Andy Igrejas, manager of The Pew Charitable Trusts' Environmental Health campaign, today issued the following statement in response to the ban on phthalates in children's toys and childcare articles that was included in the conference agreement on the Consumer Product Safety Commission Reform Act.
“We applaud the conference committee's decision to remove phthalates from toys. The CPSC was petitioned ten years ago to take this step. Today's action is long overdue and, if implemented correctly, it will reduce a health risk to children.
"However, this debate has underlined how profoundly our regulatory process is broken, not just for toys but for chemicals in general. Chemicals are allowed on the market without having to undergo a thorough safety review. Even after health problems become apparent, our consumer and environmental agencies are virtually paralyzed. The delay in addressing the health hazards of phthalates is unfortunately the rule, rather than the exception. And children will still be affected by phthalates in other consumer products like flooring, shower curtains, and cosmetics.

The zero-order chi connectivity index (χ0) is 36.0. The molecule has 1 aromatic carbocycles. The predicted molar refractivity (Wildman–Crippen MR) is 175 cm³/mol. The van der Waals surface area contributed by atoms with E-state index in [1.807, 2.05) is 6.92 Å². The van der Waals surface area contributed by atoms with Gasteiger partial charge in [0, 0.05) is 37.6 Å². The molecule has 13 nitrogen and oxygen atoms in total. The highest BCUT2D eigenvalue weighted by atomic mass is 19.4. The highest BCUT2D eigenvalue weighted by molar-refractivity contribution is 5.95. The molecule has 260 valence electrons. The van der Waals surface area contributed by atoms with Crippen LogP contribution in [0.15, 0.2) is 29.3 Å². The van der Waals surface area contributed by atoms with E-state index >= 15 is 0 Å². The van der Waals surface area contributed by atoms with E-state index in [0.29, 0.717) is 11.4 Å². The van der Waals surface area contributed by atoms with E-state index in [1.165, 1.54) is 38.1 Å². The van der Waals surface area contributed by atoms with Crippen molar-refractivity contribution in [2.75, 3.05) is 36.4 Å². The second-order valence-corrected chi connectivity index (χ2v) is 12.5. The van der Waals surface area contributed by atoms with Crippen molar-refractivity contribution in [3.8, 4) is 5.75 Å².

“That Congress responded to this health threat in lieu of Federal agencies is yet another illustration of the broken regulatory system. A better approach is to require chemical manufacturers to prove their products are safe before exposing consumers to them. The Kid-Safe Chemical Act, introduced in May by Senator Frank Lautenberg (D-N.J.) and Representatives Hilda Solis (D-Calif.) and Henry Waxman (D-Calif.) would do just that by overhauling how the EPA handles the 80,000+ chemicals in consumer products. Phthalates in toys are just the tip of the iceberg.”
Pew is no longer active in this line of work, but for more information visit the Environmental Health Project (Kid-Safe Chemicals) on PewHealth.org.